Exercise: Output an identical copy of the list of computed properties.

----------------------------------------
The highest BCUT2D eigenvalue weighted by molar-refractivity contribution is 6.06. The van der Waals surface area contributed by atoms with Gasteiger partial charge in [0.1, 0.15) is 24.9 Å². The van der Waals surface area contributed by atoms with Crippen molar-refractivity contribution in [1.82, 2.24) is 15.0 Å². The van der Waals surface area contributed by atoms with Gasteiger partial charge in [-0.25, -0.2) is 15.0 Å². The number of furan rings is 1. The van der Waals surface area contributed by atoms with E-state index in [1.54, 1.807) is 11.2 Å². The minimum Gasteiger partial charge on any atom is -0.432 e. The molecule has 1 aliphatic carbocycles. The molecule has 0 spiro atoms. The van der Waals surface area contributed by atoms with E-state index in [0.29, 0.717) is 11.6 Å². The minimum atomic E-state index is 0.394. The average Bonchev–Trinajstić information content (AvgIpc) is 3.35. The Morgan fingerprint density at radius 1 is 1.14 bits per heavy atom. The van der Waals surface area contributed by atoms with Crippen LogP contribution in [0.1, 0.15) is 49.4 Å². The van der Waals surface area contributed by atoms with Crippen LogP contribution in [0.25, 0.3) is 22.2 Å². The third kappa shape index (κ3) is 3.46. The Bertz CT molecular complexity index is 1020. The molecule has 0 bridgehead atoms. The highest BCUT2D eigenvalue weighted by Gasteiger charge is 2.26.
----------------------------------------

The highest BCUT2D eigenvalue weighted by molar-refractivity contribution is 6.06. The van der Waals surface area contributed by atoms with Gasteiger partial charge in [0.1, 0.15) is 24.9 Å². The van der Waals surface area contributed by atoms with Crippen molar-refractivity contribution in [1.82, 2.24) is 15.0 Å². The van der Waals surface area contributed by atoms with Gasteiger partial charge in [-0.25, -0.2) is 15.0 Å². The number of furan rings is 1. The van der Waals surface area contributed by atoms with E-state index in [1.54, 1.807) is 11.2 Å². The minimum Gasteiger partial charge on any atom is -0.432 e. The molecule has 1 aliphatic carbocycles. The molecule has 0 spiro atoms. The van der Waals surface area contributed by atoms with E-state index in [0.29, 0.717) is 11.6 Å². The minimum atomic E-state index is 0.394. The average Bonchev–Trinajstić information content (AvgIpc) is 3.35. The Morgan fingerprint density at radius 1 is 1.14 bits per heavy atom. The van der Waals surface area contributed by atoms with Crippen LogP contribution in [0.1, 0.15) is 49.4 Å². The van der Waals surface area contributed by atoms with Crippen LogP contribution in [0.25, 0.3) is 22.2 Å². The third kappa shape index (κ3) is 3.46. The Bertz CT molecular complexity index is 1020. The molecule has 0 bridgehead atoms. The highest BCUT2D eigenvalue weighted by Gasteiger charge is 2.26.